A little arbor covered by a thatched roof, and having walls of wooden lattice-work, hidden by creepers climbing over them inside and out, offered an attractive place of rest on this sheltered side of the garden. Having brought her work with her, the nursemaid retired to the summer-house and diligently plied her needle, looking at Kitty from time to time through the open door. The air was delightfully cool, the pleasant rippling of the brook fell soothingly on the ear, the seat in the summer-house received a sitter with the softly-yielding submission of elastic wires. Susan had just finished her early dinner: in mind and body alike, this good girl was entirely and deservedly at her ease. By finely succeeding degrees, her eyelids began to show a tendency downward; her truant needle- work escaped from her fingers, and lay lazily on her lap. She snatched it up with a start, and sewed with severe resolution until her thread was exhausted. The reel was ready at her side; she took it up for a fresh supply, and innocently rested her head against the leafy and flowery wall of the arbor. Was it thought that gradually closed her eyes again? or was it sleep? In either case, Susan was lost to all se nse of passing events; and Susan's breathing became musically regular, emulous of the musical regularity of the brook.
As a lesson in patience, the art of angling pursued in a shallow brook has its moral uses. Kitty fished, and waited, and renewed the bait and tried again, with a command of temper which would have been a novelty in Susan's experience, if Susan had been awake. But the end which comes to all things came also to Kitty's patience. Leaving her rod on the bank, she let the line and hook take care of themselves, and wandered away in search of some new amusement.
Lingering here and there to gather flowers from the beds as she passed them, Kitty was stopped by a shrubbery, with a rustic seat placed near it, which marked the limits of the garden on that side. The path that she had been following led her further and further away from the brook, but still left it well in view. She could see, on her right hand, the clumsy old wooden bridge which crossed the stream, and served as a means of communication for the servants and the tradespeople, between the cottage and the village on the lower ground a mile away.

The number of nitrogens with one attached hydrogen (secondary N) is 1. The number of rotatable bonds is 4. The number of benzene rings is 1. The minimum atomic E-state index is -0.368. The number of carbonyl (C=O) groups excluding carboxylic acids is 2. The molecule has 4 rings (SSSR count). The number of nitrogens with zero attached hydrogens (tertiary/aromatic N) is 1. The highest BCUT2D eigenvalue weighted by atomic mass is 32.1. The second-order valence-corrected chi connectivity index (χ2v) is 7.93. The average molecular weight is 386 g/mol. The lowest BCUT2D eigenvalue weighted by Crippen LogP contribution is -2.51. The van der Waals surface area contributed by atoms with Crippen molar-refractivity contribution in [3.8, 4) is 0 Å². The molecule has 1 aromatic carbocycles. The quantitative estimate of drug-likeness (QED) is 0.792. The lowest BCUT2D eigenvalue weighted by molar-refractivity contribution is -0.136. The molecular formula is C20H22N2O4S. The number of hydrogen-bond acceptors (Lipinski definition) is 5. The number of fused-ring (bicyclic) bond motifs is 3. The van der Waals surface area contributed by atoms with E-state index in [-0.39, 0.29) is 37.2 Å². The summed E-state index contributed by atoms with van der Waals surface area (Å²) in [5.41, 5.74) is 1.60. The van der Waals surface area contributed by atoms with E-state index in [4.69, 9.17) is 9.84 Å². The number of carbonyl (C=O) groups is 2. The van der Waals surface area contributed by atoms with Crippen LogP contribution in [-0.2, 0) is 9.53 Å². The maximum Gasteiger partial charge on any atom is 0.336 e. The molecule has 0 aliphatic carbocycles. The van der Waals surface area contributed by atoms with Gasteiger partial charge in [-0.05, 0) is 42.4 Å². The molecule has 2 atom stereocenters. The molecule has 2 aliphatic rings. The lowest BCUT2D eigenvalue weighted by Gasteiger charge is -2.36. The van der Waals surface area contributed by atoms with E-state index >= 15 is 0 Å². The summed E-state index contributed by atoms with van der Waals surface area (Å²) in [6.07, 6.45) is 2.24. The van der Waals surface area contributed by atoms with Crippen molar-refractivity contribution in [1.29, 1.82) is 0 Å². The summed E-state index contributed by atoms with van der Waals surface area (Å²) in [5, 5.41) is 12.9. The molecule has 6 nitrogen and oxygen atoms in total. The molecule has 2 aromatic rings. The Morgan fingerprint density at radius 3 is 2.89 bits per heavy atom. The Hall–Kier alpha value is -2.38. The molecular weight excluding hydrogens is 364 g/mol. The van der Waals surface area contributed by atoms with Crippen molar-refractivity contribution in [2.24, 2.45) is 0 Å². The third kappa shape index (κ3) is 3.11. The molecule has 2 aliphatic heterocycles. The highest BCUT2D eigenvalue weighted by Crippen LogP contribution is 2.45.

The child felt hot and tired. She rested herself on the bench, and, spreading the flowers by her side, began to arrange them in the form of a nosegay. Still true to her love for Sydney, she had planned to present the nosegay to her mother, offering the gift as an excuse for returning to the forbidden subject of her governess, and for asking when they might hope to see each other again.
Choosing flowers and then rejecting them, trying other colors and wondering whether she had accomplished a change for the better, Kitty was startled by the sound of a voice calling to her from the direction of the brook.
She looked round, and saw a gentleman crossing the bridge. He asked the way to Brightwater Cottage.
There was something in his voice that attracted her--how or why, at her age, she never thought of inquiring. Eager and excited, she ran across the lawn which lay between her and the brook, before she answered the gentleman's question.
As they approached each other, his eyes sparkled, his face flushed; he cried out joyfully, "Here she is!"--and then changed again in an instant. A horrid pallor overspread his face as the child stood looking at him with innocent curiosity. He startled Kitty, not because he seemed to be shocked and distressed, she hardly noticed that; but because he was so like--although he was thinner and paler and older--oh, so like her lost father!
"This is the cottage, sir," she said faintly.
His sorrowful eyes rested kindly on her. And yet, it seemed as if she had in some way disappointed him. The child ventured to say: "Do you know me, sir?"